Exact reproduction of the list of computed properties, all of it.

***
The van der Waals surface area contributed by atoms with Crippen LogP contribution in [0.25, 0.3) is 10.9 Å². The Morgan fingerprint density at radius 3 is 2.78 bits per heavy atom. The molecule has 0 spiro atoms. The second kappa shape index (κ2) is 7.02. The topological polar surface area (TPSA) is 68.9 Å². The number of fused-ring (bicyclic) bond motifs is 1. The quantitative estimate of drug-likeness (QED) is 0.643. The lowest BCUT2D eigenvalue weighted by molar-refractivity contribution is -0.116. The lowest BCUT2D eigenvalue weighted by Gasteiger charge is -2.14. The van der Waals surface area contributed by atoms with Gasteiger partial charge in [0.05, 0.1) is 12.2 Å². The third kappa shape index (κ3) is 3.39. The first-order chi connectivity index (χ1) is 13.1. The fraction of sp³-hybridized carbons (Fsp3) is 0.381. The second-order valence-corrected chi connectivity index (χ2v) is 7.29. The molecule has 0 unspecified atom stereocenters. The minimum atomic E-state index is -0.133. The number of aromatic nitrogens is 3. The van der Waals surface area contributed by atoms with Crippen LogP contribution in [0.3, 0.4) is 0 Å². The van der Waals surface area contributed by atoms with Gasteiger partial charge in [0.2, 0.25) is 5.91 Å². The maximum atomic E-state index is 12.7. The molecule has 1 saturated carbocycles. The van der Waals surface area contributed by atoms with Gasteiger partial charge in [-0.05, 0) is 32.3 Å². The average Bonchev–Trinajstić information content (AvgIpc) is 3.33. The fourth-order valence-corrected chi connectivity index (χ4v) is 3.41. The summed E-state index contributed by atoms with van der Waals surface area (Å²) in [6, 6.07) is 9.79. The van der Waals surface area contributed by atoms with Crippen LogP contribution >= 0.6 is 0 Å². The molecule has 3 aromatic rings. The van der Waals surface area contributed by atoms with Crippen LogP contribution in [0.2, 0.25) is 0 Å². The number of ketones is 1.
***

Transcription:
The van der Waals surface area contributed by atoms with Crippen LogP contribution in [0.25, 0.3) is 10.9 Å². The Morgan fingerprint density at radius 3 is 2.78 bits per heavy atom. The molecule has 0 spiro atoms. The second kappa shape index (κ2) is 7.02. The topological polar surface area (TPSA) is 68.9 Å². The number of fused-ring (bicyclic) bond motifs is 1. The quantitative estimate of drug-likeness (QED) is 0.643. The lowest BCUT2D eigenvalue weighted by molar-refractivity contribution is -0.116. The lowest BCUT2D eigenvalue weighted by Gasteiger charge is -2.14. The van der Waals surface area contributed by atoms with Gasteiger partial charge in [0.05, 0.1) is 12.2 Å². The third kappa shape index (κ3) is 3.39. The first-order chi connectivity index (χ1) is 13.1. The fraction of sp³-hybridized carbons (Fsp3) is 0.381. The second-order valence-corrected chi connectivity index (χ2v) is 7.29. The molecule has 0 unspecified atom stereocenters. The minimum atomic E-state index is -0.133. The number of aromatic nitrogens is 3. The van der Waals surface area contributed by atoms with Crippen LogP contribution in [0.3, 0.4) is 0 Å². The van der Waals surface area contributed by atoms with Gasteiger partial charge in [0.2, 0.25) is 5.91 Å². The maximum atomic E-state index is 12.7. The molecule has 1 saturated carbocycles. The van der Waals surface area contributed by atoms with Gasteiger partial charge in [-0.05, 0) is 32.3 Å². The average Bonchev–Trinajstić information content (AvgIpc) is 3.33. The fourth-order valence-corrected chi connectivity index (χ4v) is 3.41. The summed E-state index contributed by atoms with van der Waals surface area (Å²) in [6, 6.07) is 9.79. The van der Waals surface area contributed by atoms with Crippen LogP contribution >= 0.6 is 0 Å². The molecule has 3 aromatic rings. The van der Waals surface area contributed by atoms with Crippen LogP contribution in [0.2, 0.25) is 0 Å². The number of ketones is 1.